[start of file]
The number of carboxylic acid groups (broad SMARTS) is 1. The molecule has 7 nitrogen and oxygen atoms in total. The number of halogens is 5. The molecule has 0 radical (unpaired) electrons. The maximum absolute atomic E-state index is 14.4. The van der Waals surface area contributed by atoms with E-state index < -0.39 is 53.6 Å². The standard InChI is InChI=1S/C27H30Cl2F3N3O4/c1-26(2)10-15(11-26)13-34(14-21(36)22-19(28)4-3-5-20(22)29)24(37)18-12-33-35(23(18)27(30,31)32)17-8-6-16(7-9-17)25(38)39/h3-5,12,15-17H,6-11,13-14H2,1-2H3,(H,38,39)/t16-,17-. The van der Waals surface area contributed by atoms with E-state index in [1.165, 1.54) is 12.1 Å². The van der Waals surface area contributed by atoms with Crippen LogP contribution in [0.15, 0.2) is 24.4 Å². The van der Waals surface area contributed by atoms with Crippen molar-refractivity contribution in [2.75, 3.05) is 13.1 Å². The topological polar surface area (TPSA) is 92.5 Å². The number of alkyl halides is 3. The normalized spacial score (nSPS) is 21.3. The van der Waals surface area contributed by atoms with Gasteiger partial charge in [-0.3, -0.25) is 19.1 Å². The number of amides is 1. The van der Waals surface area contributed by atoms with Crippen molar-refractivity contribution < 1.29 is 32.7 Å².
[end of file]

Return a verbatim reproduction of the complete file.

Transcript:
The number of carboxylic acid groups (broad SMARTS) is 1. The molecule has 7 nitrogen and oxygen atoms in total. The number of halogens is 5. The molecule has 0 radical (unpaired) electrons. The maximum absolute atomic E-state index is 14.4. The van der Waals surface area contributed by atoms with E-state index < -0.39 is 53.6 Å². The standard InChI is InChI=1S/C27H30Cl2F3N3O4/c1-26(2)10-15(11-26)13-34(14-21(36)22-19(28)4-3-5-20(22)29)24(37)18-12-33-35(23(18)27(30,31)32)17-8-6-16(7-9-17)25(38)39/h3-5,12,15-17H,6-11,13-14H2,1-2H3,(H,38,39)/t16-,17-. The van der Waals surface area contributed by atoms with E-state index in [1.165, 1.54) is 12.1 Å². The van der Waals surface area contributed by atoms with Crippen LogP contribution in [0.15, 0.2) is 24.4 Å². The van der Waals surface area contributed by atoms with Crippen molar-refractivity contribution in [2.75, 3.05) is 13.1 Å². The topological polar surface area (TPSA) is 92.5 Å². The number of alkyl halides is 3. The normalized spacial score (nSPS) is 21.3. The van der Waals surface area contributed by atoms with Gasteiger partial charge in [-0.3, -0.25) is 19.1 Å². The number of amides is 1. The van der Waals surface area contributed by atoms with Crippen molar-refractivity contribution < 1.29 is 32.7 Å².